Construction In[]:= EosSession["Angle trisector"]; We then create a new origami of 10 by 10 square. In[]:= NewOrigami[10] Angle trisector: Step 1 Out[]= We construct a new point E at an arbitrary position on the origami. For the construction, we have to give a concrete location, e.g., (7,10) in this example. Any point on the origami will do. In[]:= NewPoint["E"{7,10}] Angle trisector: Step 1 Out[]= The following command is one of the fold rules, O1. It asks Eos to fold the origami along the line that extends the segment AE. At the fundamental level of origami geometry, the fold line is determined uniquely by two superpositions, i.e., point A and point A, and point E and point E. However, we can forget about the logical meaning as long as we use Orikoto and think the fold in terms of manipulations of origami. The named parameter Handle is necessary in this case since we have to tell Eos the direction we want to fold, i.e., the righthand side of the directed segment (vector) AE or the lefthand. The default fold is so-called “valley fold.” We should note that the command line below terminates by an exclamation mark ‘!’. The exclamation mark is a postfix operator of Unfold. The following line consists of two commands of folding by rule O1 and unfolding the resulting origami to restore to the previous shape. The net effect is to obtain the crease EA. Eos shows the graphics image immediately below the command after executing it, together with the step number. In[]:= HO["AE",Handle"D"]! Angle trisector: Step 3 Out[]= We will trisect the angle ∠EAB. To do so, we need three lines AB, HI, and FG. The three lines are parallel, and Line HI is equidistant from AB and FG. Since we already have AB, we next construct line FG. We apply rule O2, i.e., to superpose two distinct lines. We do this with two points, A and D. We obtain line FG. Line FG is the perpendicular bisector of the segment AD. Note that in the command arguments we specify Mark-> {“AD”,”BC”}. This added parameter asks Eos to mark the intersections of the fold-line with segments AD and BC. The names of the intersections are not specified in the command. Hence, the system automatically assigns names F and G to the intersections with AD and BC. In[]:= HO["A","D",Mark{"AD","BC"}]! Angle trisector: Step 5 Out[]= Similarly, we obtain line HI . In[]:= HO["A","F",Mark{"AD","BC"}]! Angle trisector: Step 7 Out[]= The next step is the most important in the construction. In this step, we enter a command of rule O6 Namely; we fold the origami in such a way as to bring point F to line AE and point A to line HI. The command calls for two superpositions. We see that three fold-lines satisfy this requirement. Therefore, this command with four arguments cannot determine a requested folding. It only shows three possible cases. In[]:= HO["F","AE","A","HI"] Angle trisector: Step 7 Out[]= ,, We select the third one in the above cases and obtain the origami shown below. In[]:= HO["F","AE","A","HI",FoldLine3] Angle trisector: Step 8 Out[]= We almost finish the construction of the two trisectors. The line that passes through the left-bottom corner of the original origami and point A is one trisector, and the other is the line that passes through the left-bottom corner and point H. The rest of the commands help us to view the obtained trisectors. The meaning of the commands is self-explanatory. In[]:= ProjectPoint[{"A","H"}]! Angle trisector: Step 9 Out[]= In[]:= HO["AJ",Handle"B"]! Angle trisector: Step 11 Out[]= In[]:= HO["AK",Handle"B"]! Angle trisector: Step 13 Out[]= The graphics output below more clearly shows the trisectors. They are the lines that extend the segments AK and AJ. In[]:= GraphicsOrigami[More{Thick,Red,GraphicsLine[{"A","K","A","J"}]}] Angle trisector: Step 13 At this point, we apply synthetic reasoning of geometry and prove the correctness of the construction. We can perform the algebraic theorem proving using Groebner basis computation. Only the following is required to verify the correctness of the construction program for any point E. For the proof, we use GroebnerBasis function built into Mathematica. Orikoto incorporates WildBerger’s rational trigonometry (Divine Proportions: Rational trigonometry to universal geometry, 2005). Function Spread[X,Y, Z] in the Goal function below represents 2 Sin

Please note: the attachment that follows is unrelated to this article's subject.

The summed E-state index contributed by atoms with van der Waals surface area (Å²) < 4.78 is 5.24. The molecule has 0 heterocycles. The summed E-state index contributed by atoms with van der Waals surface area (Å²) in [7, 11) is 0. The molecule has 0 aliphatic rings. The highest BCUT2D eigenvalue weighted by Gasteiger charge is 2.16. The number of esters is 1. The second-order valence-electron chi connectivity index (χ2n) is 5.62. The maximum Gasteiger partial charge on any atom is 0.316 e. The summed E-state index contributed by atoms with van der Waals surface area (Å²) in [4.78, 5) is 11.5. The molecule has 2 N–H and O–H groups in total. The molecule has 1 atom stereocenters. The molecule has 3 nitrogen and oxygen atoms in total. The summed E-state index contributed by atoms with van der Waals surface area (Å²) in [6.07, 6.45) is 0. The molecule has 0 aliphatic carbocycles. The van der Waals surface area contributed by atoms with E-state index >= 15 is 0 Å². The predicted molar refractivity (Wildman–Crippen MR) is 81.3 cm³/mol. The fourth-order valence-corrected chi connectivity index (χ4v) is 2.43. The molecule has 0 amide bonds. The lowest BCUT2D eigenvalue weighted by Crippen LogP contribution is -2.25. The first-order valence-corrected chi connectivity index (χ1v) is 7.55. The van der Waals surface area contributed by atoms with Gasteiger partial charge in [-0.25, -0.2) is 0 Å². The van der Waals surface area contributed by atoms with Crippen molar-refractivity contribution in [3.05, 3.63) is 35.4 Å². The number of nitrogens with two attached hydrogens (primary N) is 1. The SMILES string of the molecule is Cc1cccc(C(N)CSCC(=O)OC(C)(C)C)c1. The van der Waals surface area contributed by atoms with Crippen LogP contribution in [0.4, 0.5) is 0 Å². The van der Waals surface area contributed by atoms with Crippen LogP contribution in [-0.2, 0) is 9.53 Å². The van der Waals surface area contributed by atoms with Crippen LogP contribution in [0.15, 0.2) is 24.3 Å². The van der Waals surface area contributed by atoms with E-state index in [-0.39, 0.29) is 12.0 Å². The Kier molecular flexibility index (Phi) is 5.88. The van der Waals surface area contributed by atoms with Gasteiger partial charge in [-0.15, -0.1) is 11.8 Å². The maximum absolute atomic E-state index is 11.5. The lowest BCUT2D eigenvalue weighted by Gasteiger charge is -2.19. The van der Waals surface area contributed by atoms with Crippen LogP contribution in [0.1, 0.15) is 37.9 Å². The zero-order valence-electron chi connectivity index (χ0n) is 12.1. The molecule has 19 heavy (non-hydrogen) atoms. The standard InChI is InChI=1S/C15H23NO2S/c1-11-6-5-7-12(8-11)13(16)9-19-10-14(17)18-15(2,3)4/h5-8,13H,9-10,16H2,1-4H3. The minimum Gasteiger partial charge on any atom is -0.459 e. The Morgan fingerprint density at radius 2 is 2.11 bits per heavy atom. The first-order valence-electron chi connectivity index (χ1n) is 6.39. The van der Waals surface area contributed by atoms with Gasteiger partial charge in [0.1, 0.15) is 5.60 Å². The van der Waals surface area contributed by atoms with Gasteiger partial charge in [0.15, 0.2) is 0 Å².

Proof In[]:= Goal[Spread["E","A","K"]==Spread["K","A","J"]∧Spread["K","A","J"]==Spread["J","A","B"]]; In[]:= map={"A"{0,0},"B"{1,0},"C"{1,1},"D"{0,1},"E"{u1,u2}}; In[]:= Prove["Angle trisection by Abe's method: case 1 ",Mapping{"A"{0,0},"B"{1,0},"C"{1,1},"D"{0,1},"E"{u1,u2}},GroebnerBasis{MonomialOrderDegreeReverseLexicographic,CoefficientDomainRationalFunctions},TacticsSplit] ::gbstart ::gbsuccess ::gbstart ::gbsuccess Proof is successful. Angle trisector: Step 13 Out[]= {Success,2.01206`, Angle trisection by Abe's method: case 1 .nb We end the current session by EndSession[]; In[]:= EndSession[]; It is impossible to construct a trisector of an arbitrarily given angle with a straightedge and compass. It had been a long-standing problem to construct one.